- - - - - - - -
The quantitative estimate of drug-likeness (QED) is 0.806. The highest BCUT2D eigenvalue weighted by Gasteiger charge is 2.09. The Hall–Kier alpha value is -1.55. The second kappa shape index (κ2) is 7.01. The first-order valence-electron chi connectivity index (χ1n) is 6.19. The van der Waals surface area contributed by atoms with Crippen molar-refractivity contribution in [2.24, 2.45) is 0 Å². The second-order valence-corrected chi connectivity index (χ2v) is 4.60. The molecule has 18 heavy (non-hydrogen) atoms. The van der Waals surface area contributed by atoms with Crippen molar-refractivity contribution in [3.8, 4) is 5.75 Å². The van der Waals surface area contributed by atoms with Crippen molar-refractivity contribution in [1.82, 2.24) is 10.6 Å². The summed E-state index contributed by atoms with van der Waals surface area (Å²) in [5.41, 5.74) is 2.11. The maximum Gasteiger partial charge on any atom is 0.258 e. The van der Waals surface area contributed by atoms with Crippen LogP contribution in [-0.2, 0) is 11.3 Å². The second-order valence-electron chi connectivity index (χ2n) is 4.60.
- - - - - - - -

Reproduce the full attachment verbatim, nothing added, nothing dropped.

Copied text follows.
The quantitative estimate of drug-likeness (QED) is 0.806. The highest BCUT2D eigenvalue weighted by Gasteiger charge is 2.09. The Hall–Kier alpha value is -1.55. The second kappa shape index (κ2) is 7.01. The first-order valence-electron chi connectivity index (χ1n) is 6.19. The van der Waals surface area contributed by atoms with Crippen molar-refractivity contribution in [2.24, 2.45) is 0 Å². The second-order valence-corrected chi connectivity index (χ2v) is 4.60. The molecule has 18 heavy (non-hydrogen) atoms. The van der Waals surface area contributed by atoms with Crippen molar-refractivity contribution in [3.8, 4) is 5.75 Å². The van der Waals surface area contributed by atoms with Crippen molar-refractivity contribution in [1.82, 2.24) is 10.6 Å². The summed E-state index contributed by atoms with van der Waals surface area (Å²) in [5.41, 5.74) is 2.11. The maximum Gasteiger partial charge on any atom is 0.258 e. The van der Waals surface area contributed by atoms with Crippen LogP contribution in [-0.2, 0) is 11.3 Å². The second-order valence-electron chi connectivity index (χ2n) is 4.60.